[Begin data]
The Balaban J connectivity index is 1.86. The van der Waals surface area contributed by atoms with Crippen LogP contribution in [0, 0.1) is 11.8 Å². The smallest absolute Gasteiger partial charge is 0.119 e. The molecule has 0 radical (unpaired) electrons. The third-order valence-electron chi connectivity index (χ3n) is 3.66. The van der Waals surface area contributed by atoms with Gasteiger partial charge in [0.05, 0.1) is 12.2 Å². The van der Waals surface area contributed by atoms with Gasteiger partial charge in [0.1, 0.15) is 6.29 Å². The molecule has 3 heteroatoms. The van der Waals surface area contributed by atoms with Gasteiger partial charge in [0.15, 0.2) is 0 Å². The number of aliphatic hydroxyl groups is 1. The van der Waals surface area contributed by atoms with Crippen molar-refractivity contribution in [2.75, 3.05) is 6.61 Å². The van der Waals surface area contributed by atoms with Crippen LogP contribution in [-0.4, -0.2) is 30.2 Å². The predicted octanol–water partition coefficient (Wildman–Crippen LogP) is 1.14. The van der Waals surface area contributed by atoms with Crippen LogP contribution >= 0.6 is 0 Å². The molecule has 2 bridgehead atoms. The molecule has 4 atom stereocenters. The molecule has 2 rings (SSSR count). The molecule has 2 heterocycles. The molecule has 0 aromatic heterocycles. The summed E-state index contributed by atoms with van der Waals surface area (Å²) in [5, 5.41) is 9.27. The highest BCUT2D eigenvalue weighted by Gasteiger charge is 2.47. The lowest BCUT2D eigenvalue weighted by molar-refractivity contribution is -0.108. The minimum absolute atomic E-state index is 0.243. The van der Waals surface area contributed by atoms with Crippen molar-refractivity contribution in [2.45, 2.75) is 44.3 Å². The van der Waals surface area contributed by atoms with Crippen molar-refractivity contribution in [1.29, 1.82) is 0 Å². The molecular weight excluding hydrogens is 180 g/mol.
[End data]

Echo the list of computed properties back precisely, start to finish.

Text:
The Balaban J connectivity index is 1.86. The van der Waals surface area contributed by atoms with Crippen LogP contribution in [0, 0.1) is 11.8 Å². The smallest absolute Gasteiger partial charge is 0.119 e. The molecule has 0 radical (unpaired) electrons. The third-order valence-electron chi connectivity index (χ3n) is 3.66. The van der Waals surface area contributed by atoms with Gasteiger partial charge in [0.05, 0.1) is 12.2 Å². The van der Waals surface area contributed by atoms with Gasteiger partial charge in [0.1, 0.15) is 6.29 Å². The molecule has 3 heteroatoms. The van der Waals surface area contributed by atoms with Gasteiger partial charge in [0.15, 0.2) is 0 Å². The number of aliphatic hydroxyl groups is 1. The van der Waals surface area contributed by atoms with Crippen molar-refractivity contribution in [2.75, 3.05) is 6.61 Å². The van der Waals surface area contributed by atoms with Crippen LogP contribution in [-0.4, -0.2) is 30.2 Å². The predicted octanol–water partition coefficient (Wildman–Crippen LogP) is 1.14. The van der Waals surface area contributed by atoms with Crippen LogP contribution >= 0.6 is 0 Å². The molecule has 2 bridgehead atoms. The molecule has 4 atom stereocenters. The molecule has 2 rings (SSSR count). The molecule has 2 heterocycles. The molecule has 0 aromatic heterocycles. The summed E-state index contributed by atoms with van der Waals surface area (Å²) in [5, 5.41) is 9.27. The highest BCUT2D eigenvalue weighted by Gasteiger charge is 2.47. The lowest BCUT2D eigenvalue weighted by molar-refractivity contribution is -0.108. The minimum absolute atomic E-state index is 0.243. The van der Waals surface area contributed by atoms with Crippen molar-refractivity contribution in [2.45, 2.75) is 44.3 Å². The van der Waals surface area contributed by atoms with Crippen molar-refractivity contribution in [1.29, 1.82) is 0 Å². The molecular weight excluding hydrogens is 180 g/mol.